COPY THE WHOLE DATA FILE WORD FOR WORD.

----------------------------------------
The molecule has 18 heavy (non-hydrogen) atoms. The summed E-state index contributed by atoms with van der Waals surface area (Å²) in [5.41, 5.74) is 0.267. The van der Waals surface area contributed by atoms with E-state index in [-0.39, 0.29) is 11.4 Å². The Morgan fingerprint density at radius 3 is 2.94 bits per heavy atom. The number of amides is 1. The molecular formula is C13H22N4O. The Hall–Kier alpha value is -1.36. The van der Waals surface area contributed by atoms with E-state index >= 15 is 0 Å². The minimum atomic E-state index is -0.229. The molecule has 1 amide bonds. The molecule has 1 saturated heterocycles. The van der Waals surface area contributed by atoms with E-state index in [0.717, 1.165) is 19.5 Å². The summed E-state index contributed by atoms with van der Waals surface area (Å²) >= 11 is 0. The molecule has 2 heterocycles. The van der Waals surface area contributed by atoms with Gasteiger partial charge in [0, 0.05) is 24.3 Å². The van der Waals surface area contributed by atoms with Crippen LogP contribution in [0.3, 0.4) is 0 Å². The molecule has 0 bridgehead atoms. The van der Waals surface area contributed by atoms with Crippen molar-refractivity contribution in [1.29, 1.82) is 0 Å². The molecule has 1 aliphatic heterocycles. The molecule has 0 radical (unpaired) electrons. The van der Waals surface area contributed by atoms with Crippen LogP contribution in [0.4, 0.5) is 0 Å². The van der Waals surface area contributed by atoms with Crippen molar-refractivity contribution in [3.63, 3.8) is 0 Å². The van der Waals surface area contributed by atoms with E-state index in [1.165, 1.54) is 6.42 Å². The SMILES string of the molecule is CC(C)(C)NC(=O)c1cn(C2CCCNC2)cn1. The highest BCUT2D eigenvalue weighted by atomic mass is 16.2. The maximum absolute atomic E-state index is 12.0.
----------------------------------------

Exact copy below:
The molecule has 18 heavy (non-hydrogen) atoms. The summed E-state index contributed by atoms with van der Waals surface area (Å²) in [5.41, 5.74) is 0.267. The van der Waals surface area contributed by atoms with E-state index in [-0.39, 0.29) is 11.4 Å². The Morgan fingerprint density at radius 3 is 2.94 bits per heavy atom. The number of amides is 1. The molecular formula is C13H22N4O. The Hall–Kier alpha value is -1.36. The van der Waals surface area contributed by atoms with E-state index >= 15 is 0 Å². The minimum atomic E-state index is -0.229. The molecule has 1 amide bonds. The molecule has 1 saturated heterocycles. The van der Waals surface area contributed by atoms with E-state index in [0.717, 1.165) is 19.5 Å². The summed E-state index contributed by atoms with van der Waals surface area (Å²) >= 11 is 0. The molecule has 2 heterocycles. The van der Waals surface area contributed by atoms with Gasteiger partial charge in [0, 0.05) is 24.3 Å². The van der Waals surface area contributed by atoms with Crippen LogP contribution in [0.3, 0.4) is 0 Å². The molecule has 0 bridgehead atoms. The van der Waals surface area contributed by atoms with Crippen molar-refractivity contribution in [1.29, 1.82) is 0 Å². The molecule has 1 aliphatic heterocycles. The molecule has 0 radical (unpaired) electrons. The van der Waals surface area contributed by atoms with Crippen LogP contribution in [0.4, 0.5) is 0 Å². The van der Waals surface area contributed by atoms with Crippen molar-refractivity contribution in [3.63, 3.8) is 0 Å². The van der Waals surface area contributed by atoms with E-state index in [1.165, 1.54) is 6.42 Å². The SMILES string of the molecule is CC(C)(C)NC(=O)c1cn(C2CCCNC2)cn1. The highest BCUT2D eigenvalue weighted by atomic mass is 16.2. The maximum absolute atomic E-state index is 12.0.